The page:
With the National Society of Newspaper Columnists annual conference finishing on Sunday morning 30th June, I had three days to fill in before returning to New York on the 3rd July. Although totally unplanned, I had a few ideas:
· Stay on at Hartford, see the sights and do some writing
· Go back to New York City early – there was still plenty to see
· Visit Boston and generally have a look around the New England region
On Saturday afternoon I asked Suzette if there was any chance of us catching up before I headed back to Australia on July 10th. To my unexpected delight, Suzette invited me to stay with her and her family for a few days immediately following the conference.
Sunday morning I had breakfast with the effervescent Joani from Chicago, who also invited me to come and stay with her if I possibly could before heading home.
Suzette and conference coordinator extraordinaire, Luenna and I motored out of Hartford just after 10.30am Sunday morning. We stopped for a quick lunch before Luenna dropped us at Suzette’s lovely home in Milton before heading off to catch her flight from Boston.
Suzette’s daughter Star and husband Joe plus their two beautiful daughters, Bella and Lulu arrived later in the afternoon. That evening Suzette and I drove down to Cape Cod to spend the next three nights along with Star, Bella, Lulu and Suzette’s husband, David, at their summer home near Falmouth.
Cape Cod is the easternmost tip of the New England state of Massachusetts, jutting out into the Atlantic Ocean and includes the large islands of Martha’s Vineyard and Nantucket.
Settled by English colonists in 1660, the town of Falmouth is now a popular summer destination about 124km south of Boston.
After the sensory overload of New York and the action-packed NSNC Conference at Hartford, the tranquillity of Suzette and David’s beautiful Cape Cod home was a welcome relief. It was great just to talk with Suzette that evening and swap our life stories.
The next morning I joined Suzette, Bella and Lulu on a walk with Mojo the dog – Suzette’s adorable sixteen year old beagle/cocker spaniel cross before spending a pleasant couple of hours writing… that’s one of the best things about staying with a fellow writer – you don’t have to explain yourself or feel guilty for not talking for an hour or so.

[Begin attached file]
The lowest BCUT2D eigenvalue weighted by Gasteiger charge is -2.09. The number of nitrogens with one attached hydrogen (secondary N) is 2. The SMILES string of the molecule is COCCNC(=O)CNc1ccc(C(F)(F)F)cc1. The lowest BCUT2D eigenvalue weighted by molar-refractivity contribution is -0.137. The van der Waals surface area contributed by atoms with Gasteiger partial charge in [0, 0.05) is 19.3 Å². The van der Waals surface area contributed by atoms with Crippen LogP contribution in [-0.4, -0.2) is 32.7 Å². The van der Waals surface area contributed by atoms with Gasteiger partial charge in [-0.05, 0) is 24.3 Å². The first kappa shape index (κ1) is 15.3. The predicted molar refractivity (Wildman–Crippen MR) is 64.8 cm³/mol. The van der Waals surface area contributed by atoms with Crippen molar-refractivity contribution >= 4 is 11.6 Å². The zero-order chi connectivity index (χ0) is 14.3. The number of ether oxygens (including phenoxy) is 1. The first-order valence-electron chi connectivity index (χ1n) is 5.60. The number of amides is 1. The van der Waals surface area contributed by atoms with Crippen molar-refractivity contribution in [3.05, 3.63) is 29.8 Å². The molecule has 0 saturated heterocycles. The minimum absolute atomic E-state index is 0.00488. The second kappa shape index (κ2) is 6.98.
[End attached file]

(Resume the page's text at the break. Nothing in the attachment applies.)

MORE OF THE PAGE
Later we took the girls for a walk to one of the nearby beaches; Suzette pointed out Bourne Pond along the way and explained the joys of “clamming”. A favourite summer pastime for many residents and visitors to Cape Cod, clamming involves wading around in knee-deep water with a clam rake and floating bucket. Once you’ve raked up your quota of fresh clams, you can return to the kitchen and cook them up in innumerable ways – from simply fresh; steamed; stuffed; fried; grilled or cooked up in a chowder (a thick soup or seafood stew).
Like me, Suzette loves to cook and her kitchen at her summer home certainly reflects this. I offered to cook a traditional Australian roast lamb dinner for Suzette’s family while I was staying with them as a way of saying thank you.
A trip to the supermarket that afternoon saw me amassing most of the ingredients I required: potato, sweet potato; butternut pumpkin; onions; tomatoes; green beans and sugar snap peas; mint; rosemary; sage; basil; garlic and lemons. Finding the lamb took a little hunting. A second trip to Falmouth the following day and I managed to get two fresh, butterflied (boned-out) legs of American lamb.
Growing up on my parent’s sheep station, lamb but more often, mutton was a staple food; we ate it twice a day, seven days a week. Every Sunday without fail my mother roasted to perfection, a delicious leg of mutton for midday dinner.
The key to a good roast is to take your time and cook it slowly. Inserting slices of garlic and sprigs of rosemary into little pockets I’d cut into the lamb, then squeezing generous quantities of fresh lemon juice all over, I placed the meat into the oven to roast at 150°C for about three hours… then headed outside for a hit of tennis with Suzette and David.
With Suzette kindly offering to be my sous chef for the afternoon, together we prepared the vegetables. The secret to great roast vegetables is to par-boil them first in salted water for a few minutes before transferring them to an oven dish, smearing them in butter and popping them into the oven for a couple of hours. Saving the salted vegetable water to make the gravy with later.
I also made a tomato pie – a simple dish of chopped fresh tomatoes and onions mixed together with some finely chopped fresh basil with slices of bread torn up over the top and baked for an hour or so. With steamed fresh beans and sugar snap peas as our greens of choice, the feast was completed with homemade gravy and fresh mint sauce.
I may have introduced Suzette, David, Star, Bella and Lulu to the joys of rural Australian-style lamb roast dinner but Suzette and David introduced me to the epicurean delights of the fresh lobster roll.
Our second trip into Falmouth to find the elusive legs of lamb had us stopping by a local café for lunch. There I was introduced to what I suspect could be America’s greatest ever sandwich creation and certainly a noble contribution to world cuisine… the lobster roll.
The freshest and most lightly toasted hotdog roll, generously buttered and then stuffed full with great chunks of fresh Maine lobster and mayonnaise; this culinary masterpiece is enjoyed all up and down the New England coastline.
My time with Suzette and her family passed all too quickly and I felt as though I had made lifelong friends. Somewhat reluctantly at 6.30am on Wednesday 3rd July, I caught the bus from Falmouth back to New York…
|With our matching Macbook computers and mutual love of cooking, Suzette and I were clearly destined to meet.|